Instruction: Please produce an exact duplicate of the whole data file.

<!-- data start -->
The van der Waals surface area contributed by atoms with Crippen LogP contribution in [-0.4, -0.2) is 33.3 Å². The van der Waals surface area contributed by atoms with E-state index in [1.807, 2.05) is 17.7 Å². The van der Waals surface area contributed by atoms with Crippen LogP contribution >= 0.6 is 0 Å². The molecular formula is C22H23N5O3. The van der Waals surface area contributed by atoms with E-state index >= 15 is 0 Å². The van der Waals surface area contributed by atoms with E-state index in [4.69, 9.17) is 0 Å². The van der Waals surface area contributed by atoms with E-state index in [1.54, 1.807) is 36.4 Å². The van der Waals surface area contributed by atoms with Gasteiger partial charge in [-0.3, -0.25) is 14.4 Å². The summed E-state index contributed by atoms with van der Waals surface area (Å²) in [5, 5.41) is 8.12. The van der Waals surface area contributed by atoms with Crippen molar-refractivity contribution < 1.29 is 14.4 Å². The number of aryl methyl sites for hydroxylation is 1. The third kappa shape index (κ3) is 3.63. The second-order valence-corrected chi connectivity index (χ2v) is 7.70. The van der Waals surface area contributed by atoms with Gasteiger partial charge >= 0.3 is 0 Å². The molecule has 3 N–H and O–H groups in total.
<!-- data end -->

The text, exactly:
The van der Waals surface area contributed by atoms with Crippen LogP contribution in [-0.4, -0.2) is 33.3 Å². The van der Waals surface area contributed by atoms with E-state index in [1.807, 2.05) is 17.7 Å². The van der Waals surface area contributed by atoms with Crippen LogP contribution >= 0.6 is 0 Å². The molecular formula is C22H23N5O3. The van der Waals surface area contributed by atoms with E-state index >= 15 is 0 Å². The van der Waals surface area contributed by atoms with E-state index in [4.69, 9.17) is 0 Å². The van der Waals surface area contributed by atoms with E-state index in [1.54, 1.807) is 36.4 Å². The van der Waals surface area contributed by atoms with Gasteiger partial charge in [-0.3, -0.25) is 14.4 Å². The summed E-state index contributed by atoms with van der Waals surface area (Å²) in [5, 5.41) is 8.12. The van der Waals surface area contributed by atoms with Crippen molar-refractivity contribution < 1.29 is 14.4 Å². The number of aryl methyl sites for hydroxylation is 1. The third kappa shape index (κ3) is 3.63. The second-order valence-corrected chi connectivity index (χ2v) is 7.70. The van der Waals surface area contributed by atoms with Gasteiger partial charge >= 0.3 is 0 Å². The molecule has 3 N–H and O–H groups in total.